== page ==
GULFPORT, Miss. (WLOX) – You can’t miss the sign. Parking in downtown Gulfport is limited to two hours Monday through Friday.
The ordinance has been in place for years, but now the city has stepped up enforcement.
That’s making life and business difficult for Hannah O’Keefe, owner of 13th Street Salon and Barber.
“Sixty to 80 percent of our business is done by clients of color,” she said. “All color customer service takes over two hours.”
O’Keefe has been in a verbal sparring match with the city for months, but it’s only getting more intense.
“Several of our customers have recently gotten parking tickets here for more than two hours,” O’Keefe said. “We cannot continue the conflict with people outside of us and the stress of looking after the widow.”
She said that while she does her best to protect customers, it is becoming unsustainable.
“I try to remove the $25 fee from their tickets so they don’t get to the point of no return,” she added.
From the city’s point of view, the law is not perfect, but it is fair.
Mayor Billy Hewes said: “By driving, by having a time limit on it, it’s going to give more business to a lot of people who want to park downtown, especially nearby.” “It’s a balancing act, and we’re doing the best we can.
Hewes added: “We try to make our town center as friendly as possible and take a comprehensive approach to it.” “So, if a business isn’t comfortable, we try to fix it or fix it where we can. But sometimes when we do that, we create challenges or problems for other businesses in that healing. So, it’s a balancing act and we’re doing our best. The fact of the matter is that we have not implemented a new system. It’s something that’s been around for a while and seems to work for the most part.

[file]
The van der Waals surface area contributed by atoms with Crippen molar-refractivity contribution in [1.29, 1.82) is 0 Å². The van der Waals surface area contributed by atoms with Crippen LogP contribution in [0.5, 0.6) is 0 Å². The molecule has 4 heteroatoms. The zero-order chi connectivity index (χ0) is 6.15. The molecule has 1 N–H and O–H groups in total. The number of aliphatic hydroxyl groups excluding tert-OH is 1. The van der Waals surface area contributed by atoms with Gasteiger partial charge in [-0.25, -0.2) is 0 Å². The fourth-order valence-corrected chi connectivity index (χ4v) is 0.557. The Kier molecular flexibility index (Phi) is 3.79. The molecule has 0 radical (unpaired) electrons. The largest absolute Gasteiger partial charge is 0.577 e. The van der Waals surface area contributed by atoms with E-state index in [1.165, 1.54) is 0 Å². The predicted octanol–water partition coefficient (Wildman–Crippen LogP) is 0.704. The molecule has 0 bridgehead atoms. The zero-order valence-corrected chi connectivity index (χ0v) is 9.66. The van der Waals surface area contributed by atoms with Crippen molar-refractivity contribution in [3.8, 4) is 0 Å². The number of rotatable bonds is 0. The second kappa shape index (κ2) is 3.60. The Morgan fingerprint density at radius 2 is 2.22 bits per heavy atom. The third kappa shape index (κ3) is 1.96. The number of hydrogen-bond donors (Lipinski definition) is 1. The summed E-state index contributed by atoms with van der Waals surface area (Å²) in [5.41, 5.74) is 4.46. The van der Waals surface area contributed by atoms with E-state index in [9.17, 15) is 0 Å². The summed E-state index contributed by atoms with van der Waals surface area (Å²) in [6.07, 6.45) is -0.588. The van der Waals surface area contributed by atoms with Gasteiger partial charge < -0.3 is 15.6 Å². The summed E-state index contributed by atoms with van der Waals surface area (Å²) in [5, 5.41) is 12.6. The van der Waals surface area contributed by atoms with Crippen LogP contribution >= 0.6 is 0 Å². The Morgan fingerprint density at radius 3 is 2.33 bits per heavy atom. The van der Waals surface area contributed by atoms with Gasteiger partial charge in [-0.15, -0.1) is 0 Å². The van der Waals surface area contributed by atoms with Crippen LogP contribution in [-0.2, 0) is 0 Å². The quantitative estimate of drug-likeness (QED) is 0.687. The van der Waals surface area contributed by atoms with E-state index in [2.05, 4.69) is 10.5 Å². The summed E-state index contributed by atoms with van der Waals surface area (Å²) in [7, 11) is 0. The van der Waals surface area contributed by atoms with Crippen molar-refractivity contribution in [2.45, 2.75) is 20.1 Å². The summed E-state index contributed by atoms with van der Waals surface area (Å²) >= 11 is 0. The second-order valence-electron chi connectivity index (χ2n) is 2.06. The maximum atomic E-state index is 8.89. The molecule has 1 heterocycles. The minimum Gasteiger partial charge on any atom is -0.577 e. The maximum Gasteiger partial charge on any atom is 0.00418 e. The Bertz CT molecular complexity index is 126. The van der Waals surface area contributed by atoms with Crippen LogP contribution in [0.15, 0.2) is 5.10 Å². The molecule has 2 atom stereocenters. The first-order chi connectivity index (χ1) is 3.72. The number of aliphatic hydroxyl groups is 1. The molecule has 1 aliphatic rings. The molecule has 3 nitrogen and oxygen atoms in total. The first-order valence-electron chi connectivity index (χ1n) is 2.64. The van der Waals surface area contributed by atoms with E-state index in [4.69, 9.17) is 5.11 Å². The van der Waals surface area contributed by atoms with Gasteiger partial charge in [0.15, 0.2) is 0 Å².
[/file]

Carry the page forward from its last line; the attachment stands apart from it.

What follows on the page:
For other businesses, like Downtown Bistro, the rule is mandatory.
“There are a lot of bars and restaurants in the area that need a makeover and traffic throughout the day,” said owner Brian Ladner.
He added that it’s a good problem to have as downtown becomes more accessible.
“I mean, when we’re sitting here talking about parking, it suggests that there are people coming downtown. Without people coming downtown, there is no parking problem. “So I hope it continues to grow and we need to build parking garages,” he said.
Hewes said Gulfport has adopted alternative ideas used by other cities, especially developing ones, including benchmarking processes.
As for O’Keefe, she said she has until June, when her lease expires, to decide whether to relocate her business.
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